Recursive lazy list

Referring to "Recursive" lazy list processing in Rust?

Specifically referring to this reply, I'm wondering if there are any crates which support this kind of pattern?

I was trying to implement this:

Sure enough, with a straightforward implementation I've got worse performance than naive recursion (lol):

Seems to be related:

The one thing that stands out to me in the code is the Box<dyn Iterator>. This will basically prevent Rust from optimizing this iterator efficiently. Normally Rust can run optimizations on iterators to the point that they turn into efficient loops. This code turns the iterator into a object on the heap be hide what you could think of as on opaque pointer that it can't optimize. This will force rust to go through a lot of indirection.

Further more, because these Iterators are boxed and recursive, you have to do A LOT of memory allocations, which are massively slow compared the actual math involved here.

To make this worse, on each call to next on this iterator is recursive.

To make this faster, you could remove the Box<dyn Iterator>. Here is an example:

fn fibonacci_iterator_without_recursion(n: u8) -> u128 {
    fn fib() -> impl Iterator<Item = u128> {
        let mut a = 0;
        let mut b = 1;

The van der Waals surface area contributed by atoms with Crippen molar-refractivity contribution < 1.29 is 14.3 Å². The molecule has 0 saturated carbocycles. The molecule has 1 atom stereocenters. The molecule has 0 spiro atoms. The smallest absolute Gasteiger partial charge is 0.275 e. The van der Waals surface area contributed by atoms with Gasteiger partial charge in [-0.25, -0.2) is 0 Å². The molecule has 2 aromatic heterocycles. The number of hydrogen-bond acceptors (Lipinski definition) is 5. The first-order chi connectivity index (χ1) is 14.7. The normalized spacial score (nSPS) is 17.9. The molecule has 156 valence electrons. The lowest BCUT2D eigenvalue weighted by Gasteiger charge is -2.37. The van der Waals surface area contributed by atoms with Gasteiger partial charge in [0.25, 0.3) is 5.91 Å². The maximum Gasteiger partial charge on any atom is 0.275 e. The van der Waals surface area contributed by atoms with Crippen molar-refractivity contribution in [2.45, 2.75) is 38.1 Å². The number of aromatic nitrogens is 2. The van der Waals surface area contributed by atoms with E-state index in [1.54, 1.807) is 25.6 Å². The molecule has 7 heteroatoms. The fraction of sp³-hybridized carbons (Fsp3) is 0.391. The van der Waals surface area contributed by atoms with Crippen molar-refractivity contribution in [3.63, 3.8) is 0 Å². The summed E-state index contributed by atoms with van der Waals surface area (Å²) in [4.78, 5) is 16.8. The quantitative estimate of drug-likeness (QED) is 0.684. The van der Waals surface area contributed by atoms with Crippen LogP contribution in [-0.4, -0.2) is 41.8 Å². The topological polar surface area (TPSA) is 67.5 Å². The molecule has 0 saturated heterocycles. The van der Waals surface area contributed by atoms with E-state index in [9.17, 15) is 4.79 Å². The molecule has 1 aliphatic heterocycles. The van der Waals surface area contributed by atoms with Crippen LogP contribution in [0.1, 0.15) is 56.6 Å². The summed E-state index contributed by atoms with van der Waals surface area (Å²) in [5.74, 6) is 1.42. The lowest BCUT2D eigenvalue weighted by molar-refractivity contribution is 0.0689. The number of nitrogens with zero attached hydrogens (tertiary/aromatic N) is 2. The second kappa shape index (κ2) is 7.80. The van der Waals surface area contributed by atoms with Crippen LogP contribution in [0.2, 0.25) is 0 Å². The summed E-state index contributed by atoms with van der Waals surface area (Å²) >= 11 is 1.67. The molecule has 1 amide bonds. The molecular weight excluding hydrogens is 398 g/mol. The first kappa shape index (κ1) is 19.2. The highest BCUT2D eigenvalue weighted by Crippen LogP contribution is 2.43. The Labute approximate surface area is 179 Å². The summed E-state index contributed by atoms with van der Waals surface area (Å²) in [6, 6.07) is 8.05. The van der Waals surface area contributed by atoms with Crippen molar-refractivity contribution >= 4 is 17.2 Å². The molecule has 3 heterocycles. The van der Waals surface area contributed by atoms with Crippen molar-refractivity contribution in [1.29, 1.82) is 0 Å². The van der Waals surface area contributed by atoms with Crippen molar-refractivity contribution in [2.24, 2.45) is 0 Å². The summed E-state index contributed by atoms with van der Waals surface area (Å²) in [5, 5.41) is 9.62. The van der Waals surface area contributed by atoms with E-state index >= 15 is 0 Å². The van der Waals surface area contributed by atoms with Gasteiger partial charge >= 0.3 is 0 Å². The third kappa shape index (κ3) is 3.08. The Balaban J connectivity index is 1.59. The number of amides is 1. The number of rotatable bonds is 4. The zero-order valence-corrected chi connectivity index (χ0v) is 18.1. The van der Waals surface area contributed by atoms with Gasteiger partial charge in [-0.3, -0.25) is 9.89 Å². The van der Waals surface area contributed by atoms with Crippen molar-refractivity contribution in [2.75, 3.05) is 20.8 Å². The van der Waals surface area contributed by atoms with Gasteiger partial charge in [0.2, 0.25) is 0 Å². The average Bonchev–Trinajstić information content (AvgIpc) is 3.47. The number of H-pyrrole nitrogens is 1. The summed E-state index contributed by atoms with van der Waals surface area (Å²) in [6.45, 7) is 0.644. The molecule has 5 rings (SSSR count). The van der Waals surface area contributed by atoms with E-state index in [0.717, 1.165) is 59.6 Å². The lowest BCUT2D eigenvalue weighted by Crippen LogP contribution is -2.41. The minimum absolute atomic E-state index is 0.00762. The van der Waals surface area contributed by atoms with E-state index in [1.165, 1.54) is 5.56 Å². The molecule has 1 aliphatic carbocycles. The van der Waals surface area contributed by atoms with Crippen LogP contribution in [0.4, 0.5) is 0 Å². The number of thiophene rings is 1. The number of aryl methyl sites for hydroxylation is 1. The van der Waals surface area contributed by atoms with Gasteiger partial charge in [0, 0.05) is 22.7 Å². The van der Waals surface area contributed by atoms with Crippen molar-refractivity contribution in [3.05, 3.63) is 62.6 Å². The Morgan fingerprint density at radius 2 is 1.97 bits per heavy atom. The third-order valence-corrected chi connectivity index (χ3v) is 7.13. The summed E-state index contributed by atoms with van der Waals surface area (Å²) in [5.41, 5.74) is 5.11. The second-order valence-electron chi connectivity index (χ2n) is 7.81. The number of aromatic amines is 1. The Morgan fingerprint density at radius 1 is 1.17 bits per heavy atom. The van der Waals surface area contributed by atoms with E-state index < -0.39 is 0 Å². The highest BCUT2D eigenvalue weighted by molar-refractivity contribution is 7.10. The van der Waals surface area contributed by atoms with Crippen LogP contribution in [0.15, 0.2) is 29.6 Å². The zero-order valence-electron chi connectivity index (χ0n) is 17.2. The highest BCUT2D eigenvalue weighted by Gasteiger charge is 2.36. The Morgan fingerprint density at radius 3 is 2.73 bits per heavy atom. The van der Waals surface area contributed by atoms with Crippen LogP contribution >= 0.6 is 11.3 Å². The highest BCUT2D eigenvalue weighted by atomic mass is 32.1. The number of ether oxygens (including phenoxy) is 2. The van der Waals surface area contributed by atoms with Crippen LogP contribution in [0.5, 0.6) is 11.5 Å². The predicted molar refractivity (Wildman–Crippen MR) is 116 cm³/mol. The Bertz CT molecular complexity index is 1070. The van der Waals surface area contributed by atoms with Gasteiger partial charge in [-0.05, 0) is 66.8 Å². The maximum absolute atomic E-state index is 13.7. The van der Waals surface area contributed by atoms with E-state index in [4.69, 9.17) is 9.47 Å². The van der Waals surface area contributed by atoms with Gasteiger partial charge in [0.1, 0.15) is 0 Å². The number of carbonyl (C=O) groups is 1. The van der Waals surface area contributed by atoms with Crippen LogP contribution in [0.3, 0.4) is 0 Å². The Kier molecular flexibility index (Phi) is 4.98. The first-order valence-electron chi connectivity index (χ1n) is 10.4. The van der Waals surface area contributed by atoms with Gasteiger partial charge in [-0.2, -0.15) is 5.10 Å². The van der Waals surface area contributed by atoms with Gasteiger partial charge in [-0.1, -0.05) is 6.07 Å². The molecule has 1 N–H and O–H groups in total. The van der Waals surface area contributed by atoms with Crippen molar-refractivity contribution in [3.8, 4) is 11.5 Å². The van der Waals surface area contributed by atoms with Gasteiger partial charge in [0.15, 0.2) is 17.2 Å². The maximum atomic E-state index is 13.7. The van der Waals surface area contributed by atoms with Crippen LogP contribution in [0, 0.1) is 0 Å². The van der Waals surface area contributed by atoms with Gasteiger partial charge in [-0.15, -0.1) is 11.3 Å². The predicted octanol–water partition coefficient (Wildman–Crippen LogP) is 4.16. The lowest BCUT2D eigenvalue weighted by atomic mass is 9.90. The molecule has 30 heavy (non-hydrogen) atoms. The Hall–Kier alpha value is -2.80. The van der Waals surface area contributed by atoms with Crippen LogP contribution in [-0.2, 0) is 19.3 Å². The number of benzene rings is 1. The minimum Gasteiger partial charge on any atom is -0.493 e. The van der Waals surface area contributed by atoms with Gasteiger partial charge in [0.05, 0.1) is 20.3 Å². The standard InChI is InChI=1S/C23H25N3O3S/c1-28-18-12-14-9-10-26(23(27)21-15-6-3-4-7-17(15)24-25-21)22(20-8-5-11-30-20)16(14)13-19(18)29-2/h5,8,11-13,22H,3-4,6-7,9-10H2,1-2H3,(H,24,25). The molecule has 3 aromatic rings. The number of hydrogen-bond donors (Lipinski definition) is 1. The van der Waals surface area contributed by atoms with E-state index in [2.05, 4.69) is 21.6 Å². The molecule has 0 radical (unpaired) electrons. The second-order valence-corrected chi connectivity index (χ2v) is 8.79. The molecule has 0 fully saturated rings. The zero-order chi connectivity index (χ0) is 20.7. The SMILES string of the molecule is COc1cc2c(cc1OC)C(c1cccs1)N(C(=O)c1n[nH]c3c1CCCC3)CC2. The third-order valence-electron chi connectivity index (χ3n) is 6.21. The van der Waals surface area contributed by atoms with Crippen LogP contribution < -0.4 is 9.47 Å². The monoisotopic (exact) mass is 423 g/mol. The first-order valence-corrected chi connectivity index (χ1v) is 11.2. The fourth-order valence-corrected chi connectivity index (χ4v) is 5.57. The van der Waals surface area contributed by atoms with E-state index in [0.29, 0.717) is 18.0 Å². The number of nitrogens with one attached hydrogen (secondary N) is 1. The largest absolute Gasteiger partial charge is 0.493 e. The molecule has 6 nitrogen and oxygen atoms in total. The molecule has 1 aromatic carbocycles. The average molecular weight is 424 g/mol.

iter::once(0 as u128).chain(iter::once(1 as u128)).chain(iter::repeat_with(move || {
            let v = a + b;
            a = b;
            b = v;


Here is how I arrived at this solution:

  • Box<dyn Iterator> is inefficient and the compiler can't optimize it. Let's replace it with impl Iterator which will be a concrete type that the compiler can optimize. Also get ride of the Box.
  • Oh, wait. This is recursively calling itself. This means that it is a recursive datatype that rust can't handle without box.
  • Let me get rid of the recursion.
    I also tried Box<impl Iterator> without any other changes, which would have been a little more efficient, but this is also a recursive data type that Rust can't handle.

It looks like the only way to make this efficient is to get rid of the recursion.

From this example I would say that recursive iterators are inefficient. If you think about it, you could have a recursive function or a complex recursive data structure that lazily evaluates itself. The second is just so complex. If the compiler was smart enough to optimize this it would just create a recursive function.

I would say it is better to think of iterators as looping structures. Iterators can be efficient as lazy loops not as lazy recursion.

This was an interesting question and it made me think a lot. Thanks for asking it.

Sorry, I got carried away looking at your implementation that I forgot about the original question. Sorry, I don't know about any crates.

I already have an efficient implementation if you look here. I'm trying to find other elegant ways of implementing the same, and that's when I came across the entry on the Haskell wiki. But if you know of other cool ways of doing this, please do share (preferably without the code, as I'd like to take it as an exercise).

This topic was automatically closed 90 days after the last reply. New replies are no longer allowed.